Don’t forget to Skype your friends and family to wish them a Merry Christmas and tell them what you’re up to! (Your mum will never forgive you!!) Most hostels have Wi-Fi available but if yours doesn’t , or you’re out and about and need the internet, there are heaps of free Wi-Fi spots in Bangkok. Find the spot closest to you here. Now you have no excuse!!
So, if you’re worried that you won’t be able to get in to the Christmas spirit, being so far from home, don’t! There isn’t too much different to how you would celebrate at home. The thing you’ll struggle with the most, is getting used to it being warm on Christmas Day … and let’s face it, that’s not the worst struggle to come up against is it!
Let Ultimate Thailand know how your Thai Christmas was! Where were you? What did you get up to? What ever you do, make your Christmas in Thailand one to remember! Tell us all about it on our Facebook page … until then – Suksun Wan Christmas!
Hey, its Karin at Ultimate Thailand. If tropical waterfalls are your thing, you’re in for a treat in Thailand… Thailand is home to some of the most spectacular waterfalls in South East Asia. If you think you might fancy ignoring TLC and chasing those waterfalls after all, here’s our list of the top waterfalls in Thailand…
Umpang Thee Lor Sue Waterfalls, Tak
You’ll find this beautiful waterfall in the Umphang Wildlife Sanctuary and it is claimed by many that this is the biggest and most beautiful waterfall in Thailand. The best time to visit is during the wet season and it takes about 30 minutes to walk to the top where you can admire the stunning views.
Mae Surin Waterfalls, Mae Hong Son
Set amongst the mountains in Namtok Mae Surin National Park, Mae Surin Waterfall has been described as a ‘not-to-miss attraction’. If you decide that you want to see what all the fuss is about, you can visit all year round, but the best time to go is November to December … it is then that you can combine your visit with a trip to Doi Mae U-Kho, the sunflower hill which blooms in spectacular style for just a couple of weeks at this time of year.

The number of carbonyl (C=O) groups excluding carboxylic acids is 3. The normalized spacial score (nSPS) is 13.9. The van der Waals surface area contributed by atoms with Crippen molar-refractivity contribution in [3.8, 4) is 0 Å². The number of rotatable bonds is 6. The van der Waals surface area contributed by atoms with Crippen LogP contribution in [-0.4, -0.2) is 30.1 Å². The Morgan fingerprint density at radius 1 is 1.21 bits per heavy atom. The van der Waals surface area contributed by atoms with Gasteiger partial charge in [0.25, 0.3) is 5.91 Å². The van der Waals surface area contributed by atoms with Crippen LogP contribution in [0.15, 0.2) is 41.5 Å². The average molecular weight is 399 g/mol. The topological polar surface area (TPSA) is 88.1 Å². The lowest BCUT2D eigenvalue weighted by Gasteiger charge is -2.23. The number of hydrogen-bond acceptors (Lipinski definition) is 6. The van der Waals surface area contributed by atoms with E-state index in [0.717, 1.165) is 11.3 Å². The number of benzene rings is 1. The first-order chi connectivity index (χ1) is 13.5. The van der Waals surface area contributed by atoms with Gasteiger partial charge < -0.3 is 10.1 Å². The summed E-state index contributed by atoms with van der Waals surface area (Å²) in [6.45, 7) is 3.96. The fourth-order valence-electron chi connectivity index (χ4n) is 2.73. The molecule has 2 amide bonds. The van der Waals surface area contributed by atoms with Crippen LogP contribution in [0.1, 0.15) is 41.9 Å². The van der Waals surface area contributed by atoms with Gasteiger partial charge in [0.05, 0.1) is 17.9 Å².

Mae Khamin Waterfalls, Kanchanaburi
One of the major attractions in Sri Nakharin National Park, Mae Khamin has seven tiers to boast of. You can walk to the waterfall and trek through the forest if you wish … be sure to check with the information office which routes are the best ones. If you are so overcome by all this beauty, you can spend the night in the park.
Erawan Waterfalls, Kanchanaburi
Kanchanaburi spoils us with waterfalls! There’s also the beautiful Erawan falls, found deep amongst rough jungle and described as ‘one of the most beautiful falls in Asia’. You can also spend the night here if you wish. About 10km north of the falls is another local attraction, Pra That Cave … squeeze through the small opening to reveal an assembly of rocks that look like they belong to another world!
Khao Soi Dao Waterfalls, Chantaburi
Don’t just settle for the lower levels of this remarkable 16 level waterfall … sure, the are beautiful! But, if you can find it within yourself to lace up your walking shoes and make your way to levels 9 and 10, you’ll be glad you did … it’s here that you will see water collect in a pool half way down before it continues to fall to the lower levels. And while you made it this far, you might as well keep going to the top!
Want to check them out? We can help you get there once you’ve finished your tour with us! Just speak to our team and we’ll do the leg work for you … Be sure to let us know what you think and share your photos on our Facebook Page!
You’re in Thailand, you’re at the markets and you really want that special item that you’re going to take away and treasure forever. But you’re also on a budget and want to save yourself a bit of cash. There’s no way around it, you’re going to have to haggle and bargain for the best price!…
So you want to teach English in Thailand? Working as an English Teacher is a great way to fund your travels in South-East Asia. Here’s our beginners guide to teach English in Thailand… How much can I earn? Working as an English teacher in Bangkok you can expect earn between 40-50,000 baht a month. This…
Thailand has loads of cultural practices and beliefs that are different to those in Western societies. Your Ultimate Thailand Tour Leader and our Thai Guides will teach you everything you need to know during the trip, but here’s a few bits to get you started… The Royal Family – The Thai’s love their Royal Family!…
Every country has their entry requirements and Thailand is no different! When you travel to Thailand, make sure you are fully clued up as to what you need regarding your passport and visa. There’s different kinds of visas for Thailand, so be sure you know which one you need! Depending on which country you are…